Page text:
CHICAGO -- A federal class action lawsuit is being filed against the city of Chicago and the Chicago Police Department alleging that "stop and frisk" tactics are unconstitutional.
Today's lawsuit comes on the heels of a recent American Civil Liberties Union report alleging that Chicagoans are stopped and frisked at a rate four times greater than New Yorkers.
At a news conference today at the New Tabernacle of Faith M.B. Church, 531 North Kedzie Avenue, plaintiff Darnell Smith, 37, said he was outside his grandparents' building waiting for a food delivery in 2014. According to attorneys, Chicago police allegedly stopped and frisked the Englewood man without any probable cause or reasonable suspicion that he had committed any crime.
Smith is one of six Chicagoans filing a civil rights complaint alleging the Chicago Police Department has systematically violated the rights of hundreds of thousands of Chicagoans with unconstitutional stops and frisks, which critics say include unlawful searches and seizures.
The lawsuit follows rulings in New York and elsewhere ordering police to curb stop and frisk tactics, a practice deemed to be discriminatory toward African Americans and other minorities.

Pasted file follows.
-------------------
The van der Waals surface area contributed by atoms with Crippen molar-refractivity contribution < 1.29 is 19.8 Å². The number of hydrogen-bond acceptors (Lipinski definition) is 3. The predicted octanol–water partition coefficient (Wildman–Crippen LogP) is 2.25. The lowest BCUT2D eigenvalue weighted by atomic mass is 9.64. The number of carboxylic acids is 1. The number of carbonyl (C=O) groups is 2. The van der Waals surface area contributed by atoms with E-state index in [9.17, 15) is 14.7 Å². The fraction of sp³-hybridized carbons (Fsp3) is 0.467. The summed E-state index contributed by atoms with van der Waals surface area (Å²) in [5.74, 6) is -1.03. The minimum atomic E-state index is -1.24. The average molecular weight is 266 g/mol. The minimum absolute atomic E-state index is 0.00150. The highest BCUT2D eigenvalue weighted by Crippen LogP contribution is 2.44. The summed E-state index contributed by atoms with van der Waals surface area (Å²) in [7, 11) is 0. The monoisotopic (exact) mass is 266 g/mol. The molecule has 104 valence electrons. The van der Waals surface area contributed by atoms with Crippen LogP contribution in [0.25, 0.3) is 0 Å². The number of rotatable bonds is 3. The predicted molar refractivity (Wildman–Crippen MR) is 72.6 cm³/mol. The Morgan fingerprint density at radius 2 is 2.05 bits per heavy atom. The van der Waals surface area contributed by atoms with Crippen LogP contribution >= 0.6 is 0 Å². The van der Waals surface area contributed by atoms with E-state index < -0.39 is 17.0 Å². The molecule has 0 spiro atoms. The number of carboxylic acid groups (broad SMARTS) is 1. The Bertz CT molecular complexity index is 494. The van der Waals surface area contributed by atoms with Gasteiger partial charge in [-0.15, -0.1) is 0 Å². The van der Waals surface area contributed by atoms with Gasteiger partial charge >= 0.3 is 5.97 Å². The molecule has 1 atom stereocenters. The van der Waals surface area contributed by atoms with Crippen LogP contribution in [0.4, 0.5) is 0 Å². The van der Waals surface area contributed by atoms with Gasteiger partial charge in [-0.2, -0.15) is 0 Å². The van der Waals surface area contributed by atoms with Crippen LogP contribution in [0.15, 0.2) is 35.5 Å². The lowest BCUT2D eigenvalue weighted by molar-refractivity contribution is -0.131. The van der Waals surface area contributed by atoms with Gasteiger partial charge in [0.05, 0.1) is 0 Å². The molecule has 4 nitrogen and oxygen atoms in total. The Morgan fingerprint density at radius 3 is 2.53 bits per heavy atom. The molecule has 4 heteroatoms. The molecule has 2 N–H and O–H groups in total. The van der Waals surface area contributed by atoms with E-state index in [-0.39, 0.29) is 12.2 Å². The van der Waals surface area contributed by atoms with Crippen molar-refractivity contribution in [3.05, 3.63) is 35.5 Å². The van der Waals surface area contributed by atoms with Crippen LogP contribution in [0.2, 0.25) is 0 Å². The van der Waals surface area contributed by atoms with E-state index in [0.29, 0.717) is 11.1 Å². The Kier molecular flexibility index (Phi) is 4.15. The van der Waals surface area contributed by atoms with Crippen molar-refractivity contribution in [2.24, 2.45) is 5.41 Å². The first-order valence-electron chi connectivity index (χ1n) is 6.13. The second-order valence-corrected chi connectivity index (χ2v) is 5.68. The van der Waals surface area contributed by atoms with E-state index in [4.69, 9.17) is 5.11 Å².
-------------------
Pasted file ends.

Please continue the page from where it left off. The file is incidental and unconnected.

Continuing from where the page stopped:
Last month's ACLU report found that over 70 percent of all stops and frisks of innocent Chicagoans involved African Americans.
"We want good police officers with good instincts, and if you want to call it, a good hunch," plaintiffs' attorney Antonio Romanucci said at the news conference. "But a hunch must be exercised within the limits of the law."
There's been no response today from Chicago Police Superintendent Garry McCarthy. But in the recent past McCarthy has defended his patrolmen's actions, saying they stop people who they suspect are about to, or have committed a crime.
Reverend Paul Jakes, pastor of the New Tabernacle of Faith M.B. Church, said he has sent a letter asking U.S. Attorney General Eric Holder to investigate the practices of the Chicago Police Department.